The point I am trying to make is that it less about education and more about how one uses it to get ahead in life.

The same can be said for martial arts. Unfortunately, I don’t have any names of famous martial artists who got their black belts from McDojos and found further success, but I can bet there are those who have. Maybe they are in the military. Maybe they are actors and stuntmen. It’s even possible that many of them are MMA fighters. They took their McDojo training and used it as a stepping stone for something better.

The only issue with McDojos I can agree with many others is the false sense of confidence one gets when learning a martial art in a low quality setting. The lower the quality of training, the less likely one is going to survive in a fight. I am glad that I got beat up in a tournament and sparring setting, but things could have gotten worse if I was involved in a street fight.

It might be a cop-out to say this, but that’s why martial arts should be used as a last resort. It is better to give the money to the mugger, run away from criminals, and be sure to avoid dangerous areas. Even if one learns a lethal martial art, there is no guarantee one can survive a dangerous encounter.

Still, to reiterate, I am still proud of my McDojo training as it gave me a unique insight in persistence and tenacity. Hypothetically speaking, getting a black belt from a substandard martial art should set me up for failure. It should have since whenever I sparred with people from better schools, I almost always got my ass kicked. It should have as I got ridiculed for my mediocre techniques. It should have as many people view Taekwondo as an ineffective martial art (which I strongly disagree).

I am proud of the setbacks as these force me to take charge of my own practice, to be mindful of my strengths and weaknesses and find ways to improve my skills for the better. These setbacks compelled me to be more creative in my training to compensate for the lack that I had when I first started practicing.

In the end, my McDojo black belt paved the way for me to learn self-reliance and personal responsibility.

So for those who did not get a black belt from a McDojo and trained like an elite warrior, I have this to say to you: be grateful. Not everyone has the chance, luck, or karma to train with a master as awesome as yours and receive the valuable lessons that you possess. I get where you come from in how hard your worked for your black belt and how little people like me did, but it made you a better fighter in the long run. I still have a lot catch up on.

If you have a black belt from a McDojo, do not despair. The fact that your techniques are crappy puts you ahead of those who never learned them in the first. All you need to do is take inventory of your strengths and weaknesses and find ways to improve upon both. Read books by other teachers on how to level up your training (Loren W. Christensen is a favorite of mine, and a funny guy too!). Read up on your art and look for ways to improve your techniques. Watch videos and maybe even try cardio kickboxing. Seek out a friend and teacher who is willing to help you improve what you know . . . provided no ego is involved. Of course taking up a fitness regime helps as well.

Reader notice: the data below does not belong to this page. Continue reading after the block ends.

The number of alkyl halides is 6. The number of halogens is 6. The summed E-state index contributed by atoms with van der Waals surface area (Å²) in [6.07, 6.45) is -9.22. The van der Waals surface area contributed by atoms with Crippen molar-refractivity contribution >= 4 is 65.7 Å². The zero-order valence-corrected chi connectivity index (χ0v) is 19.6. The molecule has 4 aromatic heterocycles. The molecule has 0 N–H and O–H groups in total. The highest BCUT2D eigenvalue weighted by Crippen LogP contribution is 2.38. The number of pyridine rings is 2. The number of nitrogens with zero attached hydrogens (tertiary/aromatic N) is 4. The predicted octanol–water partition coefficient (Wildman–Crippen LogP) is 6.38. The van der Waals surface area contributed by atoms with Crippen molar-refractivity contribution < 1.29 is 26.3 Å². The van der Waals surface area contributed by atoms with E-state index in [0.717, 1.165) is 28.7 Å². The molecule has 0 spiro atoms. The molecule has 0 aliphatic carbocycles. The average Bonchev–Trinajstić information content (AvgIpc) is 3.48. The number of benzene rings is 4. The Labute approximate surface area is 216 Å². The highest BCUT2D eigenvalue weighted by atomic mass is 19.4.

Last, but not least, don’t kick yourself for your previous training. Not everyone has the same chances to train in the most elite schools with high level teachers. In some cases, some martial arts styles are not as widespread as others. So do the best you can with what you know and keep going.

Jiayou, Osu, Taekwon, Tang-Soo, and go for broke.

4 thoughts on “Thoughts of a Proud McDojo Graduate

  1. You have piqued my interest in McDojo and I am going to search one around me and go get my black belt next week. Well… I am really not into the tradition of “torturing trainee”. I think it’s a time honored tradition to treat trainees like servants and inflict them with all kinds of pain. It happened to herbal medicine workshops, sushi chef training, and many other trades as well. Well, also in music instruments, painting… Every apprenticeship was a sadistic undertaking. I am not sure I agree with it. It only shows the lack of psychological awareness of human learning and try to use brute force to justify …

    Liked by 1 person

    1. I’m sure you can find a McDojo in your area, but you have to be oblique, haha. Again, McDojo is an insulting term so if you ask if such a school is one the master/teacher would be insulted.

      But I also know what you mean about how these traditional Asian trades involve a lot of abuse and I find it disgusting. When I was living in China and in Korea, I met a lot of men with anger issues and I wonder if this is why. Long time ago I watched the film, “Farewell My Concubine” about 2 boys training for the Beijing Opera and it broke my heart how much abuse went on in the film. There was even a scene in which this 11 year old trainee decided to hang himself after getting beaten by his teacher. It’s pretty messed up.

      Like

  2. Wonderfully written post. “McDojo” is fun to say and I liked the diverse examples of the knowledge questions you asked.

    In the end what is important is the growth mindset, isn’t it!

    Liked by 1 person

    1. Thanks a lot. The whole McDojo concept is almost universally condemned and very much like the mark of Cain in the martial arts community. That’s why I wanted to write about it in a more hopeful, especially for those who feel like their martial arts practice was a waste.

      Liked by 1 person